So we got this Sheltie for our youngest, who proceeded to name him Laddie. Seems innocent enough.
But as a male Shetland Sheepdog, Laddie is both intelligent and very dangerous. Why? Because from day one he assumed he should be the Alpha Dog in the house, and as the only other male nearby, I was immediately deemed a threat, an interloper, an imposter.
That’s why every morning, when I get up, Laddie leaps on the bed and proceeds to scrape his head and neck on my pillow. A subtle move, to be sure, but still I think, very revealing.
Then, after dressing, as I make it downstairs, Laddie attempts a tackling maneuver, adding a vicious growl, challenging my authority and strength, to see if perchance with a new day, a new top-dog has emerged.
Maybe it’s just me, but over the last several months it seems if I sneeze, cough, or even just clear my throat, he takes special notice — a knowing, analytical stare, that initially seemed endearing, even cute.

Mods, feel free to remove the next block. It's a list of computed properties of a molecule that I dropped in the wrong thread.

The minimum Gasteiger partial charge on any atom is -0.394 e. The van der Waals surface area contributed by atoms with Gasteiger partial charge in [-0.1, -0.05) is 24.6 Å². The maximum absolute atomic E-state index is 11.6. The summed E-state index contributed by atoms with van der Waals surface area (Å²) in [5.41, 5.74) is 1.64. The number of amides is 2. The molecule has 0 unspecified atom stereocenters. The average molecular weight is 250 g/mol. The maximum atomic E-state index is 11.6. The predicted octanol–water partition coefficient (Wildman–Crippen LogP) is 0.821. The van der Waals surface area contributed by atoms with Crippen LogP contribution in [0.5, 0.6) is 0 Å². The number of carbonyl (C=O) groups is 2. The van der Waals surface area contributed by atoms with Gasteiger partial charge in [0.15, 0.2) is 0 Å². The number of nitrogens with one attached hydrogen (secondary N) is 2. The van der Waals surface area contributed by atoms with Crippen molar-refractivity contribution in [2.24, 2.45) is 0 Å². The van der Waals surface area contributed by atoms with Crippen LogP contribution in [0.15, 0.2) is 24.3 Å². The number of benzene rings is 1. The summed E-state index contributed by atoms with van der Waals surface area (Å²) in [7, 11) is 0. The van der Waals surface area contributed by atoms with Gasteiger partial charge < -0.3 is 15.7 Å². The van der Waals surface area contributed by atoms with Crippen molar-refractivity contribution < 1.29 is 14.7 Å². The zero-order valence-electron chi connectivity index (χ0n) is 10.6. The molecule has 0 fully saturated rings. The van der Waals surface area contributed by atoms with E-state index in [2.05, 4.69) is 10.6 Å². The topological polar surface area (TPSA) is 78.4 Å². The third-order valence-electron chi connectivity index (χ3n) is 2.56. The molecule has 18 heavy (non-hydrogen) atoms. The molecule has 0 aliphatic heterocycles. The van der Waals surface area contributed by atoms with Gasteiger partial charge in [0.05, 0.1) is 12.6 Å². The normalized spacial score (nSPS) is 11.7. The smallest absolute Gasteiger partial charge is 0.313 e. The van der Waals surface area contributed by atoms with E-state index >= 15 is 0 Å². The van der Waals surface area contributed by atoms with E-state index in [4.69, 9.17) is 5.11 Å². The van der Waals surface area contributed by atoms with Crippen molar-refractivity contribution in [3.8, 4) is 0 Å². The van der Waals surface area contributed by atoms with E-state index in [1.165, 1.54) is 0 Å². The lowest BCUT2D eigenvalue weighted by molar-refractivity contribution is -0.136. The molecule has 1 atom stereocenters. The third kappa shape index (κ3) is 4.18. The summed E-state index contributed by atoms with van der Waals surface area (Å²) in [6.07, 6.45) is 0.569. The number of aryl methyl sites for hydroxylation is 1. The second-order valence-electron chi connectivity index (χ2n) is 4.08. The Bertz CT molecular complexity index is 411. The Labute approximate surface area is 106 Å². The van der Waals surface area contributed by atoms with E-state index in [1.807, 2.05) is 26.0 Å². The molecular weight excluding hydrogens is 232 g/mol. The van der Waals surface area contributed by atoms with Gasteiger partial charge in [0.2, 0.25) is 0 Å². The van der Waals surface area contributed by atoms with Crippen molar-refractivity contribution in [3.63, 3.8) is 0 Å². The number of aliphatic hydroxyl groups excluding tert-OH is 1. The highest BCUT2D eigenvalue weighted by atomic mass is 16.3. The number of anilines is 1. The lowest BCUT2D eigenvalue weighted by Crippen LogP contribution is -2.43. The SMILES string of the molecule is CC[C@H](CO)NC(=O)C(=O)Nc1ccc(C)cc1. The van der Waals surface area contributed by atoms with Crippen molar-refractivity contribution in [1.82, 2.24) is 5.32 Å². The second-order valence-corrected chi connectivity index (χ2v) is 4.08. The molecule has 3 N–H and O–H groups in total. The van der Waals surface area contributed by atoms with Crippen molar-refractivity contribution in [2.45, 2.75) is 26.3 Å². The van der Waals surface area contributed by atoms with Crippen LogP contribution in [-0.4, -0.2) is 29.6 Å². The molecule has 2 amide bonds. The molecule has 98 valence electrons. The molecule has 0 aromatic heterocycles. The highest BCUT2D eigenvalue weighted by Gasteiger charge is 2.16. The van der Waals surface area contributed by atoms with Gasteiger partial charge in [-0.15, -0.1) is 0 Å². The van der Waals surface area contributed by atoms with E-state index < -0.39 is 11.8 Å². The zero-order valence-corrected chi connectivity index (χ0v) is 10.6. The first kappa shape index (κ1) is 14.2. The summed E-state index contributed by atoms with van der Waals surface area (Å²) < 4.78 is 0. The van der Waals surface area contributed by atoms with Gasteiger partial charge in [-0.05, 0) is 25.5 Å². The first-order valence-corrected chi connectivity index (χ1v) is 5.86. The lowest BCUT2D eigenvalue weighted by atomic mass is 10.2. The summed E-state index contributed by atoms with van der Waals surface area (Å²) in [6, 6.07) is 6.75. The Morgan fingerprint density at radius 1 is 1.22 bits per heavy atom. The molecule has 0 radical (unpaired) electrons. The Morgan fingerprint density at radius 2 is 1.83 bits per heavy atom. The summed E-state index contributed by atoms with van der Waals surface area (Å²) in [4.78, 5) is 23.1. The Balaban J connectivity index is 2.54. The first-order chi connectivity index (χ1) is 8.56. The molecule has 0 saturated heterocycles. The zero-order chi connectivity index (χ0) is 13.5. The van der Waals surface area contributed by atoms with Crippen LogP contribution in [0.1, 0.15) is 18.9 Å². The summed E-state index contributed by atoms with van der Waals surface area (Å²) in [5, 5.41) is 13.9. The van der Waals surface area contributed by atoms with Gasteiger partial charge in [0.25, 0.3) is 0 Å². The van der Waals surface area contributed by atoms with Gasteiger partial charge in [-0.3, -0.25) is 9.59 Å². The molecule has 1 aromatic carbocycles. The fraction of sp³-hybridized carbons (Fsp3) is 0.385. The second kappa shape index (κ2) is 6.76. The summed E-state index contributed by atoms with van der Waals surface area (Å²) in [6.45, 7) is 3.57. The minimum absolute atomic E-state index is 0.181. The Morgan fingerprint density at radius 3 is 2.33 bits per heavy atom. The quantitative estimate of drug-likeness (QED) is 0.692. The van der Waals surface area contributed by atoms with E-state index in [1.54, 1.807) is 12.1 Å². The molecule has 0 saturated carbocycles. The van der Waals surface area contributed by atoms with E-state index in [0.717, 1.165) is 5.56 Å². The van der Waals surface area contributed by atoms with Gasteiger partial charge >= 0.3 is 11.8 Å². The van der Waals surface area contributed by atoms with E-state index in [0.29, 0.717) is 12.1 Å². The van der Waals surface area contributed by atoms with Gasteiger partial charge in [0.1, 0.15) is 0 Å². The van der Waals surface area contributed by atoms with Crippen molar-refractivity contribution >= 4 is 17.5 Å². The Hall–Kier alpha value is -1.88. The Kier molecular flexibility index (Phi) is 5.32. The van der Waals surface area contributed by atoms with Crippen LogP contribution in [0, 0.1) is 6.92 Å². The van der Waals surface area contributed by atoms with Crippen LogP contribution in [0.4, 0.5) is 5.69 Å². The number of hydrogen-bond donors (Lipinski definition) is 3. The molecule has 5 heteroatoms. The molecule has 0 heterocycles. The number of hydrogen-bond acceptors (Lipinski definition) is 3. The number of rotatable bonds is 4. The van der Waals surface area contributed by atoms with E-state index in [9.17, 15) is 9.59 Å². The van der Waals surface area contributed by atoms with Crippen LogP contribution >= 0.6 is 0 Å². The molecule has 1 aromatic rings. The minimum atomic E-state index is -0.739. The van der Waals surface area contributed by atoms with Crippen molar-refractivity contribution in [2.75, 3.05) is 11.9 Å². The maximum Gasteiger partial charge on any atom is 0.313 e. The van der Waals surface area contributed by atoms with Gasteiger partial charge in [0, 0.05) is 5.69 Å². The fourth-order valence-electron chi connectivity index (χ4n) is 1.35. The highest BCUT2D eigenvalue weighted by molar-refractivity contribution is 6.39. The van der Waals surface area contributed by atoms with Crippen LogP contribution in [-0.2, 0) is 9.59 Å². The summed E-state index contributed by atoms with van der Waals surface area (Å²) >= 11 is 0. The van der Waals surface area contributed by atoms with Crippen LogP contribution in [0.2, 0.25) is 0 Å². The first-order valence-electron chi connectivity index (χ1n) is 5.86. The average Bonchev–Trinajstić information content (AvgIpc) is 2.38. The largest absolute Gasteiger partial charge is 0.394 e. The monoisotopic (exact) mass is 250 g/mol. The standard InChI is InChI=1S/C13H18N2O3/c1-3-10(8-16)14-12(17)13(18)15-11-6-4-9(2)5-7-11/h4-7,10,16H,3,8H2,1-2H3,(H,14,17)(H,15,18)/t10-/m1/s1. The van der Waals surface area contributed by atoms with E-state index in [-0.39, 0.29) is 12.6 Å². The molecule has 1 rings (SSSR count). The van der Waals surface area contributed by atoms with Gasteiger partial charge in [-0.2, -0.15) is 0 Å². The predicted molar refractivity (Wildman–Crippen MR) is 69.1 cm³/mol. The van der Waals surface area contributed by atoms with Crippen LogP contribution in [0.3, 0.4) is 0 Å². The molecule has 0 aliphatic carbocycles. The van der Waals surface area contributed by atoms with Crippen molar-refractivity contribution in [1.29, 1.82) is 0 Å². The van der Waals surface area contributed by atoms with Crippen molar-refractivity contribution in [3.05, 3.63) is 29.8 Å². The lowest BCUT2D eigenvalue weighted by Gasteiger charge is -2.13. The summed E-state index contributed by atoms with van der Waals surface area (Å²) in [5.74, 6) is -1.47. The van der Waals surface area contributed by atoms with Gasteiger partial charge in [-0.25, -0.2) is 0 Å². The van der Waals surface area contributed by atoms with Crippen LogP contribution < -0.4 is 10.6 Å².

At first I though it was canine compassion, but now I think he is looking for the slightest indication of the onset of some fatal disease. Or at least a malady incapacitating enough that my ability to defend against the morning pounce might be sufficiently compromised to enable a swift, but definitive shift in power.
Perhaps I am over-reacting, but I think we may be getting in way over our heads. Thus, before it is too late, I have suspended all of Laddie’s phone privileges indefinitely and he’s lost the use of my recliner for at least a month.
He thinks he’s so smart! Well, we’ll just see about that!